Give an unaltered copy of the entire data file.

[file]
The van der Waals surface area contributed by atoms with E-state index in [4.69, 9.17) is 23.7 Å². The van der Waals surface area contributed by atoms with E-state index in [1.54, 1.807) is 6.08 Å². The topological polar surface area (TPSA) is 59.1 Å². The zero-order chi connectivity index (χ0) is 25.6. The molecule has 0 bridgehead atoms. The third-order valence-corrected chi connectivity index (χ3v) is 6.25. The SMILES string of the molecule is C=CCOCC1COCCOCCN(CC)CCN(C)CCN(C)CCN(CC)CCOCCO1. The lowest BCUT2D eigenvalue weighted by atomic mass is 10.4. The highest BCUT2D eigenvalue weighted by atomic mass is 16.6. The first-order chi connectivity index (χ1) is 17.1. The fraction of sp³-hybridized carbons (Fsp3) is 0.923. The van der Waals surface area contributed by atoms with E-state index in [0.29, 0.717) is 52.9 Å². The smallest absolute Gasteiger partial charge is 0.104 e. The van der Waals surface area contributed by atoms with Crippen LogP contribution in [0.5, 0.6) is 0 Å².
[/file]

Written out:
The van der Waals surface area contributed by atoms with E-state index in [4.69, 9.17) is 23.7 Å². The van der Waals surface area contributed by atoms with E-state index in [1.54, 1.807) is 6.08 Å². The topological polar surface area (TPSA) is 59.1 Å². The zero-order chi connectivity index (χ0) is 25.6. The molecule has 0 bridgehead atoms. The third-order valence-corrected chi connectivity index (χ3v) is 6.25. The SMILES string of the molecule is C=CCOCC1COCCOCCN(CC)CCN(C)CCN(C)CCN(CC)CCOCCO1. The lowest BCUT2D eigenvalue weighted by atomic mass is 10.4. The highest BCUT2D eigenvalue weighted by atomic mass is 16.6. The first-order chi connectivity index (χ1) is 17.1. The fraction of sp³-hybridized carbons (Fsp3) is 0.923. The van der Waals surface area contributed by atoms with E-state index in [0.29, 0.717) is 52.9 Å². The smallest absolute Gasteiger partial charge is 0.104 e. The van der Waals surface area contributed by atoms with Crippen LogP contribution in [0.5, 0.6) is 0 Å².